VIDEO: Tour stage neutralised after huge crash

VIDEO: Tour stage neutralised after huge crash

HUY, Belgium - Reuters
VIDEO: Tour stage neutralised after huge crash

Riders and their bicycles fill the road after a fall during the 159,5 km (99 miles) third stage of the 102nd Tour de France cycling race from Anvers to Huy, Belgium, July 6, 2015. Reuters Photos

The third stage of the Tour de France was neutralised for about 10 minutes on July 6 when yellow jersey holder Fabian Cancellara was involved in a massive crash that took down a couple of dozen riders. 

FDJ rider William Bonnet of France was put in a neck brace after falling off his cycle when it seemingly touched a wheel, and others around him were also brought down in a flurry of flying bikes and bodies. 

VIDEO: Tour stage neutralised after huge crash

Swiss Cancellara was one of several top names to hit the tarmac, as did Australian Simon Gerrans and Dutchman Tom Dumoulin who had to abandon the race.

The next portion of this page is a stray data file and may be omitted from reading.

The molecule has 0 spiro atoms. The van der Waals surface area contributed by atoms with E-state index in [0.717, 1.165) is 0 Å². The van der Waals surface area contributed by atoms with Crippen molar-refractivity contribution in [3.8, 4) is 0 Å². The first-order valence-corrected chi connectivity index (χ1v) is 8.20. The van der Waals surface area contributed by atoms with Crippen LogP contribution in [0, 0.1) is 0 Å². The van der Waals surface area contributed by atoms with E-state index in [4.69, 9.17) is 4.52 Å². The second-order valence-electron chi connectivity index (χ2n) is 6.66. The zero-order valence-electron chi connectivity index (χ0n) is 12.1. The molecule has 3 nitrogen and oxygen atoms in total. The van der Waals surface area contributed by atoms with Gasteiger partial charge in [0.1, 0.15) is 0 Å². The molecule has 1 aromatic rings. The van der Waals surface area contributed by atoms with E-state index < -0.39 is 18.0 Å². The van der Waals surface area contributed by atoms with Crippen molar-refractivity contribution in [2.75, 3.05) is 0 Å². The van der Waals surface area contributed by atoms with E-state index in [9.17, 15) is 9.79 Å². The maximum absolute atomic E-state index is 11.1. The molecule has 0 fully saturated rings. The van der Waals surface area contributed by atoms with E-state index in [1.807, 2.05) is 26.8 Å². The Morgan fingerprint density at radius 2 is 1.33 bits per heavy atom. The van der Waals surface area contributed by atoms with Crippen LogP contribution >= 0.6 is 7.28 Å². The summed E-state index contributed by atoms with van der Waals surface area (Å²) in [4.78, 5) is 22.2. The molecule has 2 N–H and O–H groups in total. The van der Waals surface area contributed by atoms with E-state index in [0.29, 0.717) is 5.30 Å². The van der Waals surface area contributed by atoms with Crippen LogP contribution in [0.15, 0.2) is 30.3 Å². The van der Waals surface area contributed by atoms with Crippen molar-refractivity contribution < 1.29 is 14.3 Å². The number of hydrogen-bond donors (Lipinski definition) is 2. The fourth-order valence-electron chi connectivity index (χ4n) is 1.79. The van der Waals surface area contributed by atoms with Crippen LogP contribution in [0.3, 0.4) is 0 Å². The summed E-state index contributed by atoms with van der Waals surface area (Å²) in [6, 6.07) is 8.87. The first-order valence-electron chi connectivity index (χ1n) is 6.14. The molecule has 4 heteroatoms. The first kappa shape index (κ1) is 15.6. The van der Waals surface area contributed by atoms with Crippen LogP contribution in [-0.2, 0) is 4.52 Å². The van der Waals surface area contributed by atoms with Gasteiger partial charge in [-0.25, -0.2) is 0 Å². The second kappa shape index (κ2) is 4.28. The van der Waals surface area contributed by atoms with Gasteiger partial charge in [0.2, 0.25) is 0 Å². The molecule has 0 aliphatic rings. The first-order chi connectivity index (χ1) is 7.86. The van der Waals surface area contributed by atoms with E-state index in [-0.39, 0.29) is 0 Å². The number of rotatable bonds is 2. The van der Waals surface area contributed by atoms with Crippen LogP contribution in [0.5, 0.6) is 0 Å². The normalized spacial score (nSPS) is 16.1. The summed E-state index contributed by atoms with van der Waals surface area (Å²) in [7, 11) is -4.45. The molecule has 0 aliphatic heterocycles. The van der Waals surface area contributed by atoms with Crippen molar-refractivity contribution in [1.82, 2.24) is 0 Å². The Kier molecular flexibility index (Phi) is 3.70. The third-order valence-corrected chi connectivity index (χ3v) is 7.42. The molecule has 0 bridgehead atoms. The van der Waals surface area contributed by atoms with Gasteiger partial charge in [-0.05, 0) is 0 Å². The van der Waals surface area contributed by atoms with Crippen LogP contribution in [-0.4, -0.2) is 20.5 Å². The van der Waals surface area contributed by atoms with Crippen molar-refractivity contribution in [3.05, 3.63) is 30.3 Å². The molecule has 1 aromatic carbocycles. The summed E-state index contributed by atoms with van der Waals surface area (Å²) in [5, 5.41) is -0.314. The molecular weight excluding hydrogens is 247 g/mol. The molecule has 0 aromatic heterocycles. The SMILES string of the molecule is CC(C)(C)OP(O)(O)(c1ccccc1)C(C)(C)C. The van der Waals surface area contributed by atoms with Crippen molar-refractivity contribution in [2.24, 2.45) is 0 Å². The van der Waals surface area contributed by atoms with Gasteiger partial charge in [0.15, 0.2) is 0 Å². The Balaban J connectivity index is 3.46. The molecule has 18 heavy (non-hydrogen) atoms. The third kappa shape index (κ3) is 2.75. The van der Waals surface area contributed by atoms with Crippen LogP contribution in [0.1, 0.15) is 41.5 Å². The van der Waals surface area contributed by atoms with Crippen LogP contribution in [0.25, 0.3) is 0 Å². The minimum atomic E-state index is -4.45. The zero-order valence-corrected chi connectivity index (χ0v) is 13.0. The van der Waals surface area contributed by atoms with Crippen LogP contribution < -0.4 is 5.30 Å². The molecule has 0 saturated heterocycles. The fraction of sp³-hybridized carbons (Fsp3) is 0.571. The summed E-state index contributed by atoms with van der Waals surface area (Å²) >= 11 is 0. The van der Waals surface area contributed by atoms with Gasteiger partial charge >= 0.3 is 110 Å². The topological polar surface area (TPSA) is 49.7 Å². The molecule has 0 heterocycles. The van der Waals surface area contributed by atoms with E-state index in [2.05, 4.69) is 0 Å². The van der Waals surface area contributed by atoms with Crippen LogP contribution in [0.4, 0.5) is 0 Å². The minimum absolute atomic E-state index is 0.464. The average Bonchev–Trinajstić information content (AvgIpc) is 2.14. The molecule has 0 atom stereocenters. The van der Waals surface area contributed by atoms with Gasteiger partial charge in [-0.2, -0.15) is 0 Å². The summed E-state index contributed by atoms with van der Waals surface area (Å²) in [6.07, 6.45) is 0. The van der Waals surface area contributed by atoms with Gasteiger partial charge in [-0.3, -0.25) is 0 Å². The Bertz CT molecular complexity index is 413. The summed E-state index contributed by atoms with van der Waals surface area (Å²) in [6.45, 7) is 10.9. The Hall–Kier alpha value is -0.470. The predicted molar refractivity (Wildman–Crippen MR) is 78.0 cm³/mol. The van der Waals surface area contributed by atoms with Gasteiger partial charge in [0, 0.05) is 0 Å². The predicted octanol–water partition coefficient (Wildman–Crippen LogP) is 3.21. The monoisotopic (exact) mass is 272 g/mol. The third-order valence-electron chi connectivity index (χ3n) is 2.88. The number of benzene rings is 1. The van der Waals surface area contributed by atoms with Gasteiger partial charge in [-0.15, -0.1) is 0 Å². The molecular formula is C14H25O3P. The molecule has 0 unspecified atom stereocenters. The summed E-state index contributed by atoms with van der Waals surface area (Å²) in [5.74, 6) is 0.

When organisers neutralise part of a stage it means riders must move at minimal pace and no breakaways or time gains can be attempted. 

Bonnet was conscious when he was taken away by medical staff on a stretcher. 

"He's lucid, he's wearing a neck brace out of precaution," said FDJ sports director Thierry Bricaud. 

FDJ said that Bonnet suffered a broken cervical vertebra. 

"This fracture means he needs to undergo surgery quickly to stabilise the vertebrae and avoid neurological consequences," FDJ said in a statement. 

"But the fracture in itself is not serious." 

VIDEO: Tour stage neutralised after huge crash

At one point Team Sky riders accelerated before Cancellara made his way back to a bunch that was riding at the minimum pace required when a race is neutralised. 

Organisers then decided to stop the race altogether and the peloton came to a halt 55-km from the finish before resuming the stage. 

"Due to the extraordinary circumstances of the crash at a very high speed, the race was neutralised to allow the injured riders to get back in the peloton," organisers said in a statement. 

"Twenty-five minutes after the crash a new start was given at the top of the Cote de Bohisseau with 50-km to go." 

Sky manager Dave Brailsford said: "It was a good decision. I think (race director) Christian (Prudhomme) did the right thing. 

"I like to see people who look at the rules and understand the situation and contextualise their decisions based on the current situation that they're in."